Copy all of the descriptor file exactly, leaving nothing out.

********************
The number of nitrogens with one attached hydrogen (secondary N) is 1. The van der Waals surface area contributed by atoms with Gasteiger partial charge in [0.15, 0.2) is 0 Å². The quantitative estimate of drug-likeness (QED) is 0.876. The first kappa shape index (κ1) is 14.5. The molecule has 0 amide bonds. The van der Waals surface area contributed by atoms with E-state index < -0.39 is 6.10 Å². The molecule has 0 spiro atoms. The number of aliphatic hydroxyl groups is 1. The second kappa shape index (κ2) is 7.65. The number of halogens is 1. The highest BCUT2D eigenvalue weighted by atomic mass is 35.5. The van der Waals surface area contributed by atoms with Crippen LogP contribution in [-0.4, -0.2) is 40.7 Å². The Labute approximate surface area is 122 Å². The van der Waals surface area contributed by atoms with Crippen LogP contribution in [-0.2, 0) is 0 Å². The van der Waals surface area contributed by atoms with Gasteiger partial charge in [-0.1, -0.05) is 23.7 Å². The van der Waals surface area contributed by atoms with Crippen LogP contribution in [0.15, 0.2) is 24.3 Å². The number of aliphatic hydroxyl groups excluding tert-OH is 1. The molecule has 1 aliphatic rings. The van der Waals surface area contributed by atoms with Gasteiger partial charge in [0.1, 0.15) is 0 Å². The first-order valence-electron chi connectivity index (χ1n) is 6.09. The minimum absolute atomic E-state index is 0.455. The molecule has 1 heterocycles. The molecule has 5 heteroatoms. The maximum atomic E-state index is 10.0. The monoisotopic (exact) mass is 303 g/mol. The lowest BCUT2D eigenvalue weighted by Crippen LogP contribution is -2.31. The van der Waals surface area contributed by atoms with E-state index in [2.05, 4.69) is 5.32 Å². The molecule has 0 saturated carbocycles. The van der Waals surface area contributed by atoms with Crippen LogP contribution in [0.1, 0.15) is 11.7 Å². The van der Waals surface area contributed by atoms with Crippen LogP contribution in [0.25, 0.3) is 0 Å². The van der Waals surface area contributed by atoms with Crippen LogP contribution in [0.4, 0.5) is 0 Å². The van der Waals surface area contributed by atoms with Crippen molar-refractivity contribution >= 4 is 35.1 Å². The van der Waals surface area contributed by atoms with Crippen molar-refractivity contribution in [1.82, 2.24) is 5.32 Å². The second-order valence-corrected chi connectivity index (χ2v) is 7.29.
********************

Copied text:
The number of nitrogens with one attached hydrogen (secondary N) is 1. The van der Waals surface area contributed by atoms with Gasteiger partial charge in [0.15, 0.2) is 0 Å². The quantitative estimate of drug-likeness (QED) is 0.876. The first kappa shape index (κ1) is 14.5. The molecule has 0 amide bonds. The van der Waals surface area contributed by atoms with E-state index < -0.39 is 6.10 Å². The molecule has 0 spiro atoms. The number of aliphatic hydroxyl groups is 1. The second kappa shape index (κ2) is 7.65. The number of halogens is 1. The highest BCUT2D eigenvalue weighted by atomic mass is 35.5. The van der Waals surface area contributed by atoms with Crippen LogP contribution in [-0.4, -0.2) is 40.7 Å². The Labute approximate surface area is 122 Å². The van der Waals surface area contributed by atoms with Crippen LogP contribution in [-0.2, 0) is 0 Å². The van der Waals surface area contributed by atoms with Gasteiger partial charge in [-0.1, -0.05) is 23.7 Å². The van der Waals surface area contributed by atoms with Crippen LogP contribution in [0.15, 0.2) is 24.3 Å². The number of aliphatic hydroxyl groups excluding tert-OH is 1. The molecule has 1 aliphatic rings. The van der Waals surface area contributed by atoms with Gasteiger partial charge in [0.1, 0.15) is 0 Å². The first-order valence-electron chi connectivity index (χ1n) is 6.09. The minimum absolute atomic E-state index is 0.455. The molecule has 1 heterocycles. The molecule has 5 heteroatoms. The maximum atomic E-state index is 10.0. The monoisotopic (exact) mass is 303 g/mol. The lowest BCUT2D eigenvalue weighted by Crippen LogP contribution is -2.31. The van der Waals surface area contributed by atoms with E-state index in [2.05, 4.69) is 5.32 Å². The molecule has 0 saturated carbocycles. The van der Waals surface area contributed by atoms with Crippen LogP contribution in [0.1, 0.15) is 11.7 Å². The van der Waals surface area contributed by atoms with Crippen LogP contribution in [0.25, 0.3) is 0 Å². The van der Waals surface area contributed by atoms with Crippen LogP contribution in [0.4, 0.5) is 0 Å². The van der Waals surface area contributed by atoms with Crippen molar-refractivity contribution >= 4 is 35.1 Å². The van der Waals surface area contributed by atoms with Crippen molar-refractivity contribution in [1.82, 2.24) is 5.32 Å². The second-order valence-corrected chi connectivity index (χ2v) is 7.29.